Anyway, after the raffle, I waited for another hour to see if anyone who hadn’t won the copy of A Noble’s Quest I’d donated would come to buy a copy, but no dice. So I left at 3, figuring other vendors were leaving, one of my kids was sick, and I wanted to give my wife a break after not having me around to help all weekend. If I missed someone who was waiting until the end to pick up a book, I apologize. They’re available locally at The Bookshelf, Janus Books, The Round Table, and the Campus Bookstore (in the Campus Author section, tucked away in the far corner of the store), or online through Createspace (or Amazon if you prefer).

The Ugly

I almost put the dead Friday and early mornings here, except that I still had a good time talking to people, and got some writing done. So no, there wasn’t anything that I’d call ugly about this con.

The Great

Oh. My. God. Have you ever played virtual reality video games? I hadn’t. I mean, I don’t count my work, which uses a driving simulator for research purposes. But a real, immersive environment created with a headset, headphones, and a joystick for each hand… it. was. epic!!! I played this zombie game on survival mode, and I was standing in front of a huge sewage pipe that opened up to a lake. Zombies were coming at me from the water behind me, the sewers, and climbing over the walls to either side. It was INTENSE! It took me a while to get used to sighting the gun, and I didn’t get bullets between round 1 and 2, so by the end of round 2 I was out and down to using a long knife to defend myself from the final zombie. Switching out my flashlight for the knife meant it was quite dark, and I was thankful there was only one zombie left! I found the extra ammo and could only get two packs (16 shots), and bought a flashlight attachment for my gun, in case I needed the knife again. I ran out of bullets pretty early on in round 3 and said, “Oh no.” Then I turned around toward the sewer and there was this HUGE ZOMBIE coming down on me like none I’d seen so far in the game. I swore. Out loud. And was politely told to be careful because there were children there (relax – they were teenagers. They’ve heard and said worse than “Oh shit!”). Anyway, I hacked my way through the big guy, but it took several swipes of my knife, and by that time there were just too many of them. My heart was racing SO HARD for quite a while after that. It was so amazing! Ctrl V is located in Guelph and Waterloo, so if you’d like to play, reserve some time now!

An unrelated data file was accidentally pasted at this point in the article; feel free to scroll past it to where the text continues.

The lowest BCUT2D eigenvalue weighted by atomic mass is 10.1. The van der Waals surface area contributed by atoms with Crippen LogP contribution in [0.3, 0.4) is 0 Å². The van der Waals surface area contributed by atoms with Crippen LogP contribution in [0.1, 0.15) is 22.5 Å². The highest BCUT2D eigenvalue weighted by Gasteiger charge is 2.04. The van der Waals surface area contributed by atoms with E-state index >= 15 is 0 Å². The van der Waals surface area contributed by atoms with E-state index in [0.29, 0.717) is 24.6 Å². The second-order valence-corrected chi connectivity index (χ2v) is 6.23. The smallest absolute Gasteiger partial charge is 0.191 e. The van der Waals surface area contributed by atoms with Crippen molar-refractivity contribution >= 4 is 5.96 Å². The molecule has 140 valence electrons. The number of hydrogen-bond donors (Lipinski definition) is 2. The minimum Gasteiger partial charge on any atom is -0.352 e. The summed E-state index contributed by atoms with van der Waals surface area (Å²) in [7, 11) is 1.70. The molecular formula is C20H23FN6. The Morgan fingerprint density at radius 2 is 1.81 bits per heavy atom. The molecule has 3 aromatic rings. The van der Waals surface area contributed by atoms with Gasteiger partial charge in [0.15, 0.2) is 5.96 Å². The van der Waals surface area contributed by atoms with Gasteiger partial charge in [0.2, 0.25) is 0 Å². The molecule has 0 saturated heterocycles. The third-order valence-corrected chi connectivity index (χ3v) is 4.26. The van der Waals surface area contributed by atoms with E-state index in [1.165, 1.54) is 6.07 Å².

Also, there was a panel on game design. I was the only attendee, so it was interesting being on the other side of that dynamic (there were a couple panels I was on at GenreCon where the panelists outnumbered the attendees 3 to 1). The talk was great, I took some notes, and I’m considering dropping my board game idea for something else that came to mind while they were talking. Apparently “board games” are passé and part of the reason games like Catan and Carcassonne are so popular is because the players are invested in it right from the start, creating the world they play in. So to do something where there’s a board that’s made up of a premade map is “old school.” I still want to do the Wizards’ War setting, but I have a different idea that involves both a city building aspect, and a battle aspect. Multilayered games are also really popular, and they had a really interesting way of looking at it – a game is a platform to bring people together. So I want to work on both cooperative and competitive aspects to the game, instead of it just being a war game. So we’ll see. I’ll play around with it. It’s still in the early days of this idea, so there’s lots of room to play around with concepts and come up with something really fun. And that resonated with one of the designers, who said that the more time you spend coming up with the concept of a game, the better it will be.